How to Transform Employee Development in Your Organization
While retraining, reskilling, and upskilling are all types of employee development that are closely related, they have some key differences:
Retraining happens when people learn new skills in a completely new subject area.
If you’re reskilling people, you’re likely retraining them in the skills needed for a slightly different job at the same company. Reskilling often happens after redundancy, when organizations want to keep good employees when their current role has become obsolete. Instead of letting them go, they reskill them to put their talent to use somewhere else in the company.
When you upskill employees, you’re teaching them new skills to improve their performance in their current role without necessarily changing their position or career path. This is often the case when employees need to learn about new technologies or software that have been rolled out at their organization.
How do you train employees to improve the skill set needed for vacant or future roles in your organization? As with any sort of training programme, it’s important to have a plan before you start to keep the process efficient and clear and to keep your employees engaged.
- Define the retraining job and set a budget
In order to keep everyone accountable and on the same page, it’s good practice to define exactly what the retraining will entail, and what the budget will be for it. That way it’s easier to track progress and report back.
- Prepare a training strategy
An important part of the training strategy is making training engaging and fun. Knowledge acquisition and retention are better when people feel inspired by the learning opportunity and they’re engaged, wanting to know more.
If you know your retraining goals then you’ll be better able to determine what training methods would suit best and what mix of tools (face-to-face, video training, microlearning etc.) are more likely to produce those results. Create a timeline and organize what’s needed to do the training (facilities, an instructor, computers, TV screens etc).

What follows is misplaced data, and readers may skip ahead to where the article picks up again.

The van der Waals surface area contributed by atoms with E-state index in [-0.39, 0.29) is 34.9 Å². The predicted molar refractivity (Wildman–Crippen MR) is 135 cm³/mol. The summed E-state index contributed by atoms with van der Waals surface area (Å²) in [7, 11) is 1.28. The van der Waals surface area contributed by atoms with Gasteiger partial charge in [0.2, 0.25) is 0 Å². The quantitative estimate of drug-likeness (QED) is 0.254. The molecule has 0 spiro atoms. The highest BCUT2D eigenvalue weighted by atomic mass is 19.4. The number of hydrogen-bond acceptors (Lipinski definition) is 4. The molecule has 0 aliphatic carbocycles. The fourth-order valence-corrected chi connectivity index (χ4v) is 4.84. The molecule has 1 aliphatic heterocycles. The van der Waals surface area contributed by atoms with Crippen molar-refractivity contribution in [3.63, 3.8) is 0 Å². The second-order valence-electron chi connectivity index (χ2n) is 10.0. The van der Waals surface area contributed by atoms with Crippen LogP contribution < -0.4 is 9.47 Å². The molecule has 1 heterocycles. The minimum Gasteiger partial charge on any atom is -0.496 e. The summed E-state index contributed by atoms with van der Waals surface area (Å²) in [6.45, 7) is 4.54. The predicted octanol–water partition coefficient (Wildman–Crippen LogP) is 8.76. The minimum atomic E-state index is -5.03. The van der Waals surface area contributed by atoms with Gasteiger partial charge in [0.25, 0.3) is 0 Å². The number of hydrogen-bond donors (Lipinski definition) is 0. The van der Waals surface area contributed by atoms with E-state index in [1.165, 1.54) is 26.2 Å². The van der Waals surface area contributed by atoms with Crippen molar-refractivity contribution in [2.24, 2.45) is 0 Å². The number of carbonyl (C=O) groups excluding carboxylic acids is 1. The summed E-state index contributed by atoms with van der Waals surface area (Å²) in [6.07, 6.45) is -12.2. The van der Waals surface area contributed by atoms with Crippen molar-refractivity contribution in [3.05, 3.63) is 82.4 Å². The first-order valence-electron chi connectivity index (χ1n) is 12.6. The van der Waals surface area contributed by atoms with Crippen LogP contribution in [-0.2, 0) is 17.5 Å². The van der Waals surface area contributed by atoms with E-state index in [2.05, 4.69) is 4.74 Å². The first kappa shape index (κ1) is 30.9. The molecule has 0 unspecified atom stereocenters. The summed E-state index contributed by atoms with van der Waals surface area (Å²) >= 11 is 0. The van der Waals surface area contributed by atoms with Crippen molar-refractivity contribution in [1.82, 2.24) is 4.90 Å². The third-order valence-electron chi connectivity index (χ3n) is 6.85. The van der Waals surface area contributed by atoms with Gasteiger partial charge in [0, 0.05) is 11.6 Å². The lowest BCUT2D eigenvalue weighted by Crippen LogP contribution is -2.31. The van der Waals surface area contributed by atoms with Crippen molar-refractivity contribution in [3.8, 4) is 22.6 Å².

- Review training material
Make sure that your training material is updated to reflect the job role and latest industry standards. If you’re running the sessions yourself, think about including visuals and games to make the learning more fun and interactive. If someone else will be providing the training material, it’s important to vet the modules and content that’ll be covered prior to the retraining starting.
- Evaluate training results
At the end of the job retraining program, you’ll have to review and evaluate the outcomes. As part of this, you can discuss the retraining goals and outcomes with your employees and ask for their feedback on the program. If there are things that were missed, or gaps that become clear after the program has ended, you can pinpoint those and offer additional training.Win-win
Agility and adaptability are two key skills in life, and they certainly apply to the job market. There is no guarantee that a job an employee was hired to do 10, 5 or even 2 years ago will still be in-demand today, or in the future. To keep up with changing industries and economies, it’s important to pivot when necessary and learn new skills to have continuous employment.
Pivoting by means of training is a skill needed by individuals as well as organizations. With engaging and relevant training courses, employees can improve their career opportunities for the future. And on the flip side, retraining programs can help businesses fill skill gaps and key roles within the organization by using existing employees.
Curious to learn how a Learning Management System (LMS) can measure the effectiveness of your training programme? Check out this handy resource.